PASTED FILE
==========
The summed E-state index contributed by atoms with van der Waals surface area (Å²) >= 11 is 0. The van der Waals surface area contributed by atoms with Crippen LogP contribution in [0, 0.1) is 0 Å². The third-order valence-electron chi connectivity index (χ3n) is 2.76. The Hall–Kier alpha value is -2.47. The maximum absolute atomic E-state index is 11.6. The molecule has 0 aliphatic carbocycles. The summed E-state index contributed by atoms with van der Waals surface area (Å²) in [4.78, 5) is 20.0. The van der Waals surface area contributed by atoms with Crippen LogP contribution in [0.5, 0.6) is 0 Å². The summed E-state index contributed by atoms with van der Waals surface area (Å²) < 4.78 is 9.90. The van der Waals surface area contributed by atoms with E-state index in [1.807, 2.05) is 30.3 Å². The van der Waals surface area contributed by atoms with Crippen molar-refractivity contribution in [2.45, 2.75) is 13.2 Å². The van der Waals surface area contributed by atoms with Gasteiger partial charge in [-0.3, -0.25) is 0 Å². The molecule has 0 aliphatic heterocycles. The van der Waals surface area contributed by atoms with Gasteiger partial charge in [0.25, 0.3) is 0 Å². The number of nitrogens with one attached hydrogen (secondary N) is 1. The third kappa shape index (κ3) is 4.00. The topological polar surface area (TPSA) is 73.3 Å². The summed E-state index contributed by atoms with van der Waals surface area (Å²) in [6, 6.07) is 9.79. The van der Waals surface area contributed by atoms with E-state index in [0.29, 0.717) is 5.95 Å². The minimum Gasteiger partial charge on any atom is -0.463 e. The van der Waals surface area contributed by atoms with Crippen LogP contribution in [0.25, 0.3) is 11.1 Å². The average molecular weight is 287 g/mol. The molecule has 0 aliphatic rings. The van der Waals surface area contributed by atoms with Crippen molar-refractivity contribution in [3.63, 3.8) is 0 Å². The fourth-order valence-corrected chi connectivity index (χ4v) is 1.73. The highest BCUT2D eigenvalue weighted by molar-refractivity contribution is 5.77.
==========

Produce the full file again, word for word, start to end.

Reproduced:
The summed E-state index contributed by atoms with van der Waals surface area (Å²) >= 11 is 0. The van der Waals surface area contributed by atoms with Crippen LogP contribution in [0, 0.1) is 0 Å². The third-order valence-electron chi connectivity index (χ3n) is 2.76. The Hall–Kier alpha value is -2.47. The maximum absolute atomic E-state index is 11.6. The molecule has 0 aliphatic carbocycles. The summed E-state index contributed by atoms with van der Waals surface area (Å²) in [4.78, 5) is 20.0. The van der Waals surface area contributed by atoms with Crippen LogP contribution in [0.5, 0.6) is 0 Å². The summed E-state index contributed by atoms with van der Waals surface area (Å²) < 4.78 is 9.90. The van der Waals surface area contributed by atoms with E-state index in [1.807, 2.05) is 30.3 Å². The van der Waals surface area contributed by atoms with Crippen molar-refractivity contribution in [2.45, 2.75) is 13.2 Å². The van der Waals surface area contributed by atoms with Gasteiger partial charge in [-0.3, -0.25) is 0 Å². The molecule has 0 aliphatic heterocycles. The van der Waals surface area contributed by atoms with Gasteiger partial charge in [0.25, 0.3) is 0 Å². The number of nitrogens with one attached hydrogen (secondary N) is 1. The third kappa shape index (κ3) is 4.00. The topological polar surface area (TPSA) is 73.3 Å². The summed E-state index contributed by atoms with van der Waals surface area (Å²) in [6, 6.07) is 9.79. The van der Waals surface area contributed by atoms with E-state index in [0.29, 0.717) is 5.95 Å². The minimum Gasteiger partial charge on any atom is -0.463 e. The van der Waals surface area contributed by atoms with Crippen LogP contribution in [0.25, 0.3) is 11.1 Å². The average molecular weight is 287 g/mol. The molecule has 0 aliphatic rings. The van der Waals surface area contributed by atoms with Crippen molar-refractivity contribution in [3.63, 3.8) is 0 Å². The fourth-order valence-corrected chi connectivity index (χ4v) is 1.73. The highest BCUT2D eigenvalue weighted by molar-refractivity contribution is 5.77.